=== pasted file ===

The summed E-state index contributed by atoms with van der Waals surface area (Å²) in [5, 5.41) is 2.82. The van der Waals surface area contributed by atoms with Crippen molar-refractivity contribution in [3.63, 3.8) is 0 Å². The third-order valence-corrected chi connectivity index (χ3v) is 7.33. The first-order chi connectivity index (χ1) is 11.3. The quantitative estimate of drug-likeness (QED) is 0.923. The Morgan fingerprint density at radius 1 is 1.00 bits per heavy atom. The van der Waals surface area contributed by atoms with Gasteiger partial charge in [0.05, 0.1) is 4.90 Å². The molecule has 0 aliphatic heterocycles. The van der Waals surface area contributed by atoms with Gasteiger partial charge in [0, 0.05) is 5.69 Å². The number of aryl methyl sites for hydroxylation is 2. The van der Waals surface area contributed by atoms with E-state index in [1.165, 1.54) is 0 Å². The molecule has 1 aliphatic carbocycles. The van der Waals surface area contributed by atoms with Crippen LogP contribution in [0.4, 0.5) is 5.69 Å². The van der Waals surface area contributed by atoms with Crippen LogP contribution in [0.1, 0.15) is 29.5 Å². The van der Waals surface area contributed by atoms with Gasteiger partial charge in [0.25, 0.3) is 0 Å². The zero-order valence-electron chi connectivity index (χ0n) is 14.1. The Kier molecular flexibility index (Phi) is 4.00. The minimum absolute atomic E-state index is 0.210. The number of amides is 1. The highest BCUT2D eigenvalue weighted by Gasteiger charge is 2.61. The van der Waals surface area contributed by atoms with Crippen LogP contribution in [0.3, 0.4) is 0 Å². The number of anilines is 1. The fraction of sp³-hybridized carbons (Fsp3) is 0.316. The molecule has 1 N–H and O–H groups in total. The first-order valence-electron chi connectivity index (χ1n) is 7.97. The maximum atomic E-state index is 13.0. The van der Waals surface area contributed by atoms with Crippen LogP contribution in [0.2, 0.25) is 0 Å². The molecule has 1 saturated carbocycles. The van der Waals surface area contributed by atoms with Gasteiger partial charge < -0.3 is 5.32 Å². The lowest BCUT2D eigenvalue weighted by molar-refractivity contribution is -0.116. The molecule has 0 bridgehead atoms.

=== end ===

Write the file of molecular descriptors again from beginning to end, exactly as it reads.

The summed E-state index contributed by atoms with van der Waals surface area (Å²) in [5, 5.41) is 2.82. The van der Waals surface area contributed by atoms with Crippen molar-refractivity contribution in [3.63, 3.8) is 0 Å². The third-order valence-corrected chi connectivity index (χ3v) is 7.33. The first-order chi connectivity index (χ1) is 11.3. The quantitative estimate of drug-likeness (QED) is 0.923. The Morgan fingerprint density at radius 1 is 1.00 bits per heavy atom. The van der Waals surface area contributed by atoms with Gasteiger partial charge in [0.05, 0.1) is 4.90 Å². The molecule has 0 aliphatic heterocycles. The van der Waals surface area contributed by atoms with Gasteiger partial charge in [0, 0.05) is 5.69 Å². The number of aryl methyl sites for hydroxylation is 2. The van der Waals surface area contributed by atoms with E-state index in [1.165, 1.54) is 0 Å². The molecule has 1 aliphatic carbocycles. The van der Waals surface area contributed by atoms with Crippen LogP contribution in [0.4, 0.5) is 5.69 Å². The van der Waals surface area contributed by atoms with Crippen LogP contribution in [0.1, 0.15) is 29.5 Å². The van der Waals surface area contributed by atoms with Gasteiger partial charge in [0.25, 0.3) is 0 Å². The zero-order valence-electron chi connectivity index (χ0n) is 14.1. The Kier molecular flexibility index (Phi) is 4.00. The minimum absolute atomic E-state index is 0.210. The number of amides is 1. The highest BCUT2D eigenvalue weighted by Gasteiger charge is 2.61. The van der Waals surface area contributed by atoms with Crippen LogP contribution in [0.3, 0.4) is 0 Å². The number of anilines is 1. The fraction of sp³-hybridized carbons (Fsp3) is 0.316. The molecule has 1 N–H and O–H groups in total. The first-order valence-electron chi connectivity index (χ1n) is 7.97. The maximum atomic E-state index is 13.0. The van der Waals surface area contributed by atoms with Crippen LogP contribution in [0.2, 0.25) is 0 Å². The molecule has 1 saturated carbocycles. The van der Waals surface area contributed by atoms with Gasteiger partial charge < -0.3 is 5.32 Å². The lowest BCUT2D eigenvalue weighted by molar-refractivity contribution is -0.116. The molecule has 0 bridgehead atoms.